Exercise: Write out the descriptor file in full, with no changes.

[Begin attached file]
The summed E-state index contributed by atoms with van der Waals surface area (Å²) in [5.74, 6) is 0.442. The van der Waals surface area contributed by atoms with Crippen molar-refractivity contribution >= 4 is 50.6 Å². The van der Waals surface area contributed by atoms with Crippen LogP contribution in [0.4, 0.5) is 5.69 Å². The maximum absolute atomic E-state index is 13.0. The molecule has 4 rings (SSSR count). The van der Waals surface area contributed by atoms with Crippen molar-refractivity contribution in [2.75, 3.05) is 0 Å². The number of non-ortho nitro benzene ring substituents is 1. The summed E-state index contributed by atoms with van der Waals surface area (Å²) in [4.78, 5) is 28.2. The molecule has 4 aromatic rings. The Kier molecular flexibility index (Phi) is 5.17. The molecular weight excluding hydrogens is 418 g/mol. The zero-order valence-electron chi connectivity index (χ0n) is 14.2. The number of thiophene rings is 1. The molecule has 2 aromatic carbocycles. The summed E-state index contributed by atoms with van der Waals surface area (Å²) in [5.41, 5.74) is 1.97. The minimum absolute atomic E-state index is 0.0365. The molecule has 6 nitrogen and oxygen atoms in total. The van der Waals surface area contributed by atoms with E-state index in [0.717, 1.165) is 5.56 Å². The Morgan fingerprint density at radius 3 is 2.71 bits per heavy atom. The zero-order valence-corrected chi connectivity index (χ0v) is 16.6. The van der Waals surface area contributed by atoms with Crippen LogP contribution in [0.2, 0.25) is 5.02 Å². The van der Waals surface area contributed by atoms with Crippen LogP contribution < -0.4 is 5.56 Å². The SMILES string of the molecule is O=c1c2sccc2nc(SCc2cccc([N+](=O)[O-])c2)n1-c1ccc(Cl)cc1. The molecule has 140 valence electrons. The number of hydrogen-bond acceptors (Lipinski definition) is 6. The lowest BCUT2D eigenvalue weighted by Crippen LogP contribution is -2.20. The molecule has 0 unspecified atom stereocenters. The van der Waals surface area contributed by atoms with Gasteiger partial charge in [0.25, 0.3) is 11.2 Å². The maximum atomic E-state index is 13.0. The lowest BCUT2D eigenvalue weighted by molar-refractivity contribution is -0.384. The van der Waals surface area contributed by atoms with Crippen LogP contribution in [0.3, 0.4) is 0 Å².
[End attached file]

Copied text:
The summed E-state index contributed by atoms with van der Waals surface area (Å²) in [5.74, 6) is 0.442. The van der Waals surface area contributed by atoms with Crippen molar-refractivity contribution >= 4 is 50.6 Å². The van der Waals surface area contributed by atoms with Crippen LogP contribution in [0.4, 0.5) is 5.69 Å². The maximum absolute atomic E-state index is 13.0. The molecule has 4 rings (SSSR count). The van der Waals surface area contributed by atoms with Crippen molar-refractivity contribution in [2.75, 3.05) is 0 Å². The number of non-ortho nitro benzene ring substituents is 1. The summed E-state index contributed by atoms with van der Waals surface area (Å²) in [4.78, 5) is 28.2. The molecule has 4 aromatic rings. The Kier molecular flexibility index (Phi) is 5.17. The molecular weight excluding hydrogens is 418 g/mol. The zero-order valence-electron chi connectivity index (χ0n) is 14.2. The number of thiophene rings is 1. The molecule has 2 aromatic carbocycles. The summed E-state index contributed by atoms with van der Waals surface area (Å²) in [5.41, 5.74) is 1.97. The minimum absolute atomic E-state index is 0.0365. The molecule has 6 nitrogen and oxygen atoms in total. The van der Waals surface area contributed by atoms with E-state index in [0.717, 1.165) is 5.56 Å². The Morgan fingerprint density at radius 3 is 2.71 bits per heavy atom. The zero-order valence-corrected chi connectivity index (χ0v) is 16.6. The van der Waals surface area contributed by atoms with Crippen LogP contribution in [0.2, 0.25) is 5.02 Å². The van der Waals surface area contributed by atoms with Crippen LogP contribution < -0.4 is 5.56 Å². The SMILES string of the molecule is O=c1c2sccc2nc(SCc2cccc([N+](=O)[O-])c2)n1-c1ccc(Cl)cc1. The molecule has 140 valence electrons. The number of hydrogen-bond acceptors (Lipinski definition) is 6. The lowest BCUT2D eigenvalue weighted by Crippen LogP contribution is -2.20. The molecule has 0 unspecified atom stereocenters. The van der Waals surface area contributed by atoms with Gasteiger partial charge in [0.25, 0.3) is 11.2 Å². The maximum atomic E-state index is 13.0. The lowest BCUT2D eigenvalue weighted by molar-refractivity contribution is -0.384. The van der Waals surface area contributed by atoms with Crippen LogP contribution in [0.3, 0.4) is 0 Å².